Odisha's Shreya Lenka becomes first Indian K-pop star after joining popular band Blackswan 

Sriya, will be joining the original members of the girl group -- Youngheun, Fatou, Judy and Leia -- along with Gabriela Dalcin (Gabi) from Brazil as the sixth member.

Published: 28th May 2022 02:30 PM  |   Last Updated: 29th May 2022 06:24 AM   |  A+A-

K-Pop star Shreya Lenka

K-Pop star Shreya Lenka (Photo| YouTube screengrab)

Express News Service

BHUBANESWAR: A few days back, the hugely popular Korean pop band Blackswan announced its return to the stage, but with a twist. They will have two new members one from down south in India and another from far away Brazil.The Indian member was 18-year-old Shreya Lenka from Rourkela in Odisha. She has etched her name in history books by becoming the first Indian to enter the K-pop scene.

The young artiste battled it out with at least 4,000 girls from across the world to be a part of the band that was hunting for new talent since November last year. DR Music, the record label managing the band, took to its Instagram handle recently to announce the addition of Shreya - who goes by the stage name Sriya - along with Gabriela Dalcin from Brazil. With the two new faces on board, DR Music shall be back with a brand new Blackswan, it wrote.

A versatile performer, Shreya is not only trained in Odissi, contemporary, freestyle and hip hop dance styles but has also learnt Hindustani Classical music and has been practising yoga since childhood. Although she had no real professional experience in the Korean pop music scene, Shreya’s dancing prowess and singing style endeared herself to the other band members and her mentors alike. She will join the Blackswan bandmates Youngheun, Fatou, Judy, and Leia.

As a teenager, she was hooked to Korean pop music and had first auditioned for a K-pop band in 2020. When the world shut down due to Covid-19 outbreak, many bands decided to hold online auditions on YouTube and Shreya decided to give it a shot.

A self-taught artiste who learnt freestyle and hip-hop dance forms by watching reputed artistes online during the pandemic, she uploaded an unedited dance video on YouTube as a part of the audition. Although Shreya was not selected, her video garnered a lot of views (approximately 60k) and appreciation. This was when she decided to pursue K-pop auditions seriously.

In 2021, the four-member Blackswan launched a global audition after its senior most member Hyeme left the band. By then, Shreya had already gained experience in auditioning and started learning Korean online to be able to read and sing in the language. Impressed with her dancing and vocals, Shreya was chosen as the top-20 finalists from the 4,000 aspirants for the band by DR Music.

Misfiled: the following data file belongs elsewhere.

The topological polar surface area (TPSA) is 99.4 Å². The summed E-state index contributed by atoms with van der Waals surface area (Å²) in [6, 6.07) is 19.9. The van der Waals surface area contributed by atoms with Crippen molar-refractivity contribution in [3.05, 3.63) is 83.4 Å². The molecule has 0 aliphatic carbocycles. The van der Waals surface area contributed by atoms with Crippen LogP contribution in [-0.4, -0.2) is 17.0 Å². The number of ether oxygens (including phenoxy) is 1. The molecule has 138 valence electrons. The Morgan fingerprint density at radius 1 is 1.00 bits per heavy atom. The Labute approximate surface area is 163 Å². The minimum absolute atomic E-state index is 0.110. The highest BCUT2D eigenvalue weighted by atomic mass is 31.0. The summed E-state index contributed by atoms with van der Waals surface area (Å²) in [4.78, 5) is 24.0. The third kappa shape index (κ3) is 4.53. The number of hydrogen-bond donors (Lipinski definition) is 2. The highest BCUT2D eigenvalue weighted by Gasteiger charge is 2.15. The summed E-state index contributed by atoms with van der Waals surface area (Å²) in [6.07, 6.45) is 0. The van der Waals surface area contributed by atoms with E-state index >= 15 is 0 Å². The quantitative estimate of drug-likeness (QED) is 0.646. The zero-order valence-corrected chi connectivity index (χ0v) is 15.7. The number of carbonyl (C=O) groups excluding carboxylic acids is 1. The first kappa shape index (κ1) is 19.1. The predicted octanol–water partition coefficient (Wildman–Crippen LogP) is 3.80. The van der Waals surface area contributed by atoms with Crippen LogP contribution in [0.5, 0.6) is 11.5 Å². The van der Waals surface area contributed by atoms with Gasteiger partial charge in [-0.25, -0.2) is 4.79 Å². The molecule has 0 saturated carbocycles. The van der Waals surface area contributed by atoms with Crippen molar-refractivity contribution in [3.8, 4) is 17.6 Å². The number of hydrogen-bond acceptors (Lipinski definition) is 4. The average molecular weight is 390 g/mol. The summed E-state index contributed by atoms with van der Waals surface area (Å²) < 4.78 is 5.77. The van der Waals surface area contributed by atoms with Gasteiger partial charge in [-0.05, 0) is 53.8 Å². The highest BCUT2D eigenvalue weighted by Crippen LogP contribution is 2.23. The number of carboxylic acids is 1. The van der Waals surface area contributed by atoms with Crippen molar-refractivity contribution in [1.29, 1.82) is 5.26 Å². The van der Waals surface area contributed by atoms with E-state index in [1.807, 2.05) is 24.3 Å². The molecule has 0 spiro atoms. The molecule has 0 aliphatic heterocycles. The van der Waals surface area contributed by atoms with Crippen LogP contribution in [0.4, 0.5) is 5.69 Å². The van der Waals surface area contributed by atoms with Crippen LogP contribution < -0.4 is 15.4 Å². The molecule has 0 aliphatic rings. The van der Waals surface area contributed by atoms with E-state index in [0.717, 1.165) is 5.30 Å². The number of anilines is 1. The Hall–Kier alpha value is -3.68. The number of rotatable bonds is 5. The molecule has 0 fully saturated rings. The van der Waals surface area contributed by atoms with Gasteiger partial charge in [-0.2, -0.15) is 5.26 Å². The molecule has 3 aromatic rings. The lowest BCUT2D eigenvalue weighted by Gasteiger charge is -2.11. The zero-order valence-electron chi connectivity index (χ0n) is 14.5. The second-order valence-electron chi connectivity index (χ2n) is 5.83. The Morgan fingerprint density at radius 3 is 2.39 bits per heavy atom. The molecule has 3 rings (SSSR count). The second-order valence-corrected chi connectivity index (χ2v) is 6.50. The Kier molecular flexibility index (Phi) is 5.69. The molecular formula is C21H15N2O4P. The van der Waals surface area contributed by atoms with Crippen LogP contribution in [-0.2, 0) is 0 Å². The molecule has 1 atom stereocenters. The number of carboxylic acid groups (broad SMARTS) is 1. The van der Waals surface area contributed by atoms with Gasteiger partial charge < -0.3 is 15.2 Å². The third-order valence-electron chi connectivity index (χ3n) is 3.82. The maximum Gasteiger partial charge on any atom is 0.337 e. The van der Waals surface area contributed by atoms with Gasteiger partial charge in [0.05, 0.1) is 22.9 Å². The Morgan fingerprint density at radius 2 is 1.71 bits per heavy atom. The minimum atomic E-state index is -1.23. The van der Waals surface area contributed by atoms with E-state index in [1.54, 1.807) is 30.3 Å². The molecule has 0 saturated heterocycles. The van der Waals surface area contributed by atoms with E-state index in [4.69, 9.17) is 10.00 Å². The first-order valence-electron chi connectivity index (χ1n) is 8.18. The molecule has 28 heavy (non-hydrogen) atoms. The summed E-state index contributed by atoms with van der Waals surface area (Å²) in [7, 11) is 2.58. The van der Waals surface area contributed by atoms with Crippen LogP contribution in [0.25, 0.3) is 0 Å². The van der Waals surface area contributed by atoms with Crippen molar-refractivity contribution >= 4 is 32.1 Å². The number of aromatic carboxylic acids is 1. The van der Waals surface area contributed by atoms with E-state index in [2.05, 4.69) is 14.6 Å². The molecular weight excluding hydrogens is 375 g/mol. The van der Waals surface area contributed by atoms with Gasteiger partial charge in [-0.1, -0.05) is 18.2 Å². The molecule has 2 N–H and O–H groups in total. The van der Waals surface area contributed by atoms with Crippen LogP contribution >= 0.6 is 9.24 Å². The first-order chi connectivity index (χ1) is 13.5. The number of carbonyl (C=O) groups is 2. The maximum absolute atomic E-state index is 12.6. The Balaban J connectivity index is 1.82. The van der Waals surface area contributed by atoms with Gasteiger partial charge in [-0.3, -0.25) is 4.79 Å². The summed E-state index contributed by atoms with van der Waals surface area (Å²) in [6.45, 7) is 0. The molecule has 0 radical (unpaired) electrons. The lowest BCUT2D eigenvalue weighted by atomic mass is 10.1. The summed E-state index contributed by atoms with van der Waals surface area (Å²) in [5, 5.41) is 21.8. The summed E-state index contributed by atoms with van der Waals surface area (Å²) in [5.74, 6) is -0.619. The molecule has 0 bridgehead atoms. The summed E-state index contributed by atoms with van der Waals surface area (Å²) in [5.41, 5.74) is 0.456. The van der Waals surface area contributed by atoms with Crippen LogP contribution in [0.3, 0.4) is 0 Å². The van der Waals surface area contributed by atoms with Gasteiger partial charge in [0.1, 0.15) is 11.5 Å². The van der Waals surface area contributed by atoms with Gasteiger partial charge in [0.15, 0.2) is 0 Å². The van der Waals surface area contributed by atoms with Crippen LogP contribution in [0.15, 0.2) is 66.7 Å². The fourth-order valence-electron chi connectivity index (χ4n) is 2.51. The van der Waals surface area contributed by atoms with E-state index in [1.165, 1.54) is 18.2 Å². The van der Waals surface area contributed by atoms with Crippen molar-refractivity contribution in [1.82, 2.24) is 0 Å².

“In the second round, we were asked to cover and shoot an unedited video on one of the songs of Blackswan. Also, I was asked to sing or rap. I sent them all the three videos of my dance, singing and rap and this got me in the top-4 spot. For the final round during August last year, we were supposed to visit Korea and train but due to Covid and travel ban it could not materialise,” she said.

In December, the record label helped her in enrolling into a Korean language training college in Korea and she shifted to the country on a student Visa. It started training her in vocals, dance and rap. In the last six months, she improved her skills by leaps and bounds, be it learning to speak or sing in Korean or dance in contemporary style, which led to her final selection.

Passionate towards dance and yoga since childhood, Shreya’s professional training in modern dance had started at an early age of 10. She learnt the nuances of various dance forms from Madan Mohan Purty, a BoogieWoogie Hip Hop winner, in 2009 in Rourkela. After a few years, she moved to Jharsuguda following her father’s transfer where she  trained under Mendo Barla, a student of Bollywood choreographer Geeta Kapoor.

“Practising music and learning the dance forms for K-pop auditions was something that I did on my own during the Covid pandemic. But it was both my dance teachers who groomed me throughout and helped me nurture my passion for dance. My family’s financial condition was not such that they could afford my training. But my teachers realised my potential in dance and never charged me a pie,” said Shreya, who is a Plus II first year student of Jharsuguda Women’s College. Although she will now focus on the new Blackswan album that will be released in a few months, Shreya also plans to complete her education both in Odisha and Korea.

India Matters


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